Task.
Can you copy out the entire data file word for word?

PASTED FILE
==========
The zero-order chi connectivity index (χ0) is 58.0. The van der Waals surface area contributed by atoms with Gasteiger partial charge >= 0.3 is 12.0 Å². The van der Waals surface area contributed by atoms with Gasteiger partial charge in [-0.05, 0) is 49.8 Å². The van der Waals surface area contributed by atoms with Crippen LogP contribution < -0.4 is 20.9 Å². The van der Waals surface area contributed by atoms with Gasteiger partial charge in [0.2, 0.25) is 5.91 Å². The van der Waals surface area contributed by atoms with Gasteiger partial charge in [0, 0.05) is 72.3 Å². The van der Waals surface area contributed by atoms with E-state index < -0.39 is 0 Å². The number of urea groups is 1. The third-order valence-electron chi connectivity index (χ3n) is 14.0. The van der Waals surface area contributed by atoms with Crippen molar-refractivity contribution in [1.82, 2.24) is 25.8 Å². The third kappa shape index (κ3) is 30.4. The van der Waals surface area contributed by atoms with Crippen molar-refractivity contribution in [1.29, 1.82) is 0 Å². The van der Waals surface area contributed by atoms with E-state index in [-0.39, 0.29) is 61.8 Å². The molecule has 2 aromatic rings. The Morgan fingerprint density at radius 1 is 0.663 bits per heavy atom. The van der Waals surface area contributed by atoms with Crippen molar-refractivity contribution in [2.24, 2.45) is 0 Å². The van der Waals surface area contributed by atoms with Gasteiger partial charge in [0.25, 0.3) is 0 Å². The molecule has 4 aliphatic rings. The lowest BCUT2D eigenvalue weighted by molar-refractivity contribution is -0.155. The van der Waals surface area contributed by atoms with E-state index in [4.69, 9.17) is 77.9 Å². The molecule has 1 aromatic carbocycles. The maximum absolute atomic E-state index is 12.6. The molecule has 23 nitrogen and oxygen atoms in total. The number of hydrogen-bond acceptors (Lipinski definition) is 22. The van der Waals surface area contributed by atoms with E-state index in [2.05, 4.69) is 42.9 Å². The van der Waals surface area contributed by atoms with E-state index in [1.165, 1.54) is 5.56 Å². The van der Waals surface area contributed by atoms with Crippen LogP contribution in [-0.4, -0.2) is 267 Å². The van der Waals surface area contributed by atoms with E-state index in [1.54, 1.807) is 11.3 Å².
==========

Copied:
The zero-order chi connectivity index (χ0) is 58.0. The van der Waals surface area contributed by atoms with Gasteiger partial charge >= 0.3 is 12.0 Å². The van der Waals surface area contributed by atoms with Gasteiger partial charge in [-0.05, 0) is 49.8 Å². The van der Waals surface area contributed by atoms with Crippen LogP contribution < -0.4 is 20.9 Å². The van der Waals surface area contributed by atoms with Gasteiger partial charge in [0.2, 0.25) is 5.91 Å². The van der Waals surface area contributed by atoms with Gasteiger partial charge in [0, 0.05) is 72.3 Å². The van der Waals surface area contributed by atoms with E-state index < -0.39 is 0 Å². The number of urea groups is 1. The third-order valence-electron chi connectivity index (χ3n) is 14.0. The van der Waals surface area contributed by atoms with Crippen molar-refractivity contribution in [1.82, 2.24) is 25.8 Å². The third kappa shape index (κ3) is 30.4. The van der Waals surface area contributed by atoms with Crippen molar-refractivity contribution in [1.29, 1.82) is 0 Å². The van der Waals surface area contributed by atoms with E-state index in [-0.39, 0.29) is 61.8 Å². The molecule has 2 aromatic rings. The Morgan fingerprint density at radius 1 is 0.663 bits per heavy atom. The van der Waals surface area contributed by atoms with Crippen molar-refractivity contribution in [2.24, 2.45) is 0 Å². The van der Waals surface area contributed by atoms with Gasteiger partial charge in [0.25, 0.3) is 0 Å². The molecule has 4 aliphatic rings. The lowest BCUT2D eigenvalue weighted by molar-refractivity contribution is -0.155. The van der Waals surface area contributed by atoms with E-state index in [4.69, 9.17) is 77.9 Å². The molecule has 1 aromatic carbocycles. The maximum absolute atomic E-state index is 12.6. The molecule has 23 nitrogen and oxygen atoms in total. The number of hydrogen-bond acceptors (Lipinski definition) is 22. The van der Waals surface area contributed by atoms with E-state index in [2.05, 4.69) is 42.9 Å². The van der Waals surface area contributed by atoms with E-state index in [1.165, 1.54) is 5.56 Å². The van der Waals surface area contributed by atoms with Crippen LogP contribution in [-0.4, -0.2) is 267 Å². The van der Waals surface area contributed by atoms with E-state index in [1.54, 1.807) is 11.3 Å².